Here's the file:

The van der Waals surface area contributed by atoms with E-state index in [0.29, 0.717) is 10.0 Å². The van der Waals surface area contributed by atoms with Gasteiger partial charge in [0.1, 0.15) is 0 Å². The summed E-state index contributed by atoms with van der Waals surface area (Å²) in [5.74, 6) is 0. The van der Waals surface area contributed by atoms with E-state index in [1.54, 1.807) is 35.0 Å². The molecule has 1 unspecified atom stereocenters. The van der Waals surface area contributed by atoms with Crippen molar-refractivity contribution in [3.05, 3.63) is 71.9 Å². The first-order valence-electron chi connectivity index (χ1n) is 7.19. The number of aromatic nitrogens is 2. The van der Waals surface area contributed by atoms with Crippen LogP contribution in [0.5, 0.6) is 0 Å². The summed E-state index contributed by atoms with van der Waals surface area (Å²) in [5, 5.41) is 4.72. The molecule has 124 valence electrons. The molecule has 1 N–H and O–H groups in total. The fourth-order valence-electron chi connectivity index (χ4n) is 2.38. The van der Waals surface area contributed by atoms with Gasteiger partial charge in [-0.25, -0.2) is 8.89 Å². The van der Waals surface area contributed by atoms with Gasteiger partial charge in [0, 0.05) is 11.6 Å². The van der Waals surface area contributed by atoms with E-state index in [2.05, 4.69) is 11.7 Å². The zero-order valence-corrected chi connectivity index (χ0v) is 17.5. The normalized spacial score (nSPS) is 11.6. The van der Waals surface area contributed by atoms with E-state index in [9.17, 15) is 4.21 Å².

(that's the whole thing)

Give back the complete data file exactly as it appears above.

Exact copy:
The van der Waals surface area contributed by atoms with E-state index in [0.29, 0.717) is 10.0 Å². The van der Waals surface area contributed by atoms with Gasteiger partial charge in [0.1, 0.15) is 0 Å². The summed E-state index contributed by atoms with van der Waals surface area (Å²) in [5.74, 6) is 0. The van der Waals surface area contributed by atoms with E-state index in [1.54, 1.807) is 35.0 Å². The molecule has 1 unspecified atom stereocenters. The van der Waals surface area contributed by atoms with Crippen molar-refractivity contribution in [3.05, 3.63) is 71.9 Å². The first-order valence-electron chi connectivity index (χ1n) is 7.19. The number of aromatic nitrogens is 2. The van der Waals surface area contributed by atoms with Crippen LogP contribution in [0.5, 0.6) is 0 Å². The summed E-state index contributed by atoms with van der Waals surface area (Å²) in [5, 5.41) is 4.72. The molecule has 124 valence electrons. The molecule has 1 N–H and O–H groups in total. The fourth-order valence-electron chi connectivity index (χ4n) is 2.38. The van der Waals surface area contributed by atoms with Gasteiger partial charge in [-0.25, -0.2) is 8.89 Å². The van der Waals surface area contributed by atoms with Gasteiger partial charge in [0, 0.05) is 11.6 Å². The van der Waals surface area contributed by atoms with E-state index in [2.05, 4.69) is 11.7 Å². The zero-order valence-corrected chi connectivity index (χ0v) is 17.5. The normalized spacial score (nSPS) is 11.6. The van der Waals surface area contributed by atoms with E-state index in [9.17, 15) is 4.21 Å².